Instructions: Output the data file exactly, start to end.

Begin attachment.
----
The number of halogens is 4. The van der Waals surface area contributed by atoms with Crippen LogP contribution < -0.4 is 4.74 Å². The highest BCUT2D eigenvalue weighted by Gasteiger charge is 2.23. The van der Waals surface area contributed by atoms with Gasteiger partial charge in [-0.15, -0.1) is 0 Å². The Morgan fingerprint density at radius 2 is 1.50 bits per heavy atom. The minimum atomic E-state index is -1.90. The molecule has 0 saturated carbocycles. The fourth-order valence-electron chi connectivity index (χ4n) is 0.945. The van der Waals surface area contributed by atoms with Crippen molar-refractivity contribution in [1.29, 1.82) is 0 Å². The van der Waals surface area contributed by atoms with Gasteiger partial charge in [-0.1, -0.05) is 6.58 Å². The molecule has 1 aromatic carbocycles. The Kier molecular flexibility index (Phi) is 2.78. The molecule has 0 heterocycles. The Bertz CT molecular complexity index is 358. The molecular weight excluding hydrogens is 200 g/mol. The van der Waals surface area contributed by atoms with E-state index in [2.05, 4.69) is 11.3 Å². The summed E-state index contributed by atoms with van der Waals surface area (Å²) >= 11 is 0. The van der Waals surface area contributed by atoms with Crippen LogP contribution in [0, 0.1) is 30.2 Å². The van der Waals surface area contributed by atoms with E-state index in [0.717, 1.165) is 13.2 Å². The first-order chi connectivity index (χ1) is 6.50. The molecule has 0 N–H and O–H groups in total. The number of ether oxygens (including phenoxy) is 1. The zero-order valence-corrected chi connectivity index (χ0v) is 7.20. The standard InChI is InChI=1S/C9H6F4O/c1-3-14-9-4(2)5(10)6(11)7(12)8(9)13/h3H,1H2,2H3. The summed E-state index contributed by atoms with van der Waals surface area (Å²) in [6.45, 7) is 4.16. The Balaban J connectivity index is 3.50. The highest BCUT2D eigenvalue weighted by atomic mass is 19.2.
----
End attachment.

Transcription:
The number of halogens is 4. The van der Waals surface area contributed by atoms with Crippen LogP contribution < -0.4 is 4.74 Å². The highest BCUT2D eigenvalue weighted by Gasteiger charge is 2.23. The van der Waals surface area contributed by atoms with Gasteiger partial charge in [-0.15, -0.1) is 0 Å². The Morgan fingerprint density at radius 2 is 1.50 bits per heavy atom. The minimum atomic E-state index is -1.90. The molecule has 0 saturated carbocycles. The fourth-order valence-electron chi connectivity index (χ4n) is 0.945. The van der Waals surface area contributed by atoms with Crippen molar-refractivity contribution in [1.29, 1.82) is 0 Å². The van der Waals surface area contributed by atoms with Gasteiger partial charge in [-0.1, -0.05) is 6.58 Å². The molecule has 1 aromatic carbocycles. The Kier molecular flexibility index (Phi) is 2.78. The molecule has 0 heterocycles. The Bertz CT molecular complexity index is 358. The molecular weight excluding hydrogens is 200 g/mol. The van der Waals surface area contributed by atoms with E-state index in [2.05, 4.69) is 11.3 Å². The summed E-state index contributed by atoms with van der Waals surface area (Å²) >= 11 is 0. The van der Waals surface area contributed by atoms with Crippen LogP contribution in [0, 0.1) is 30.2 Å². The van der Waals surface area contributed by atoms with E-state index in [0.717, 1.165) is 13.2 Å². The first-order chi connectivity index (χ1) is 6.50. The molecule has 0 N–H and O–H groups in total. The number of ether oxygens (including phenoxy) is 1. The zero-order valence-corrected chi connectivity index (χ0v) is 7.20. The standard InChI is InChI=1S/C9H6F4O/c1-3-14-9-4(2)5(10)6(11)7(12)8(9)13/h3H,1H2,2H3. The summed E-state index contributed by atoms with van der Waals surface area (Å²) in [6.45, 7) is 4.16. The Balaban J connectivity index is 3.50. The highest BCUT2D eigenvalue weighted by atomic mass is 19.2.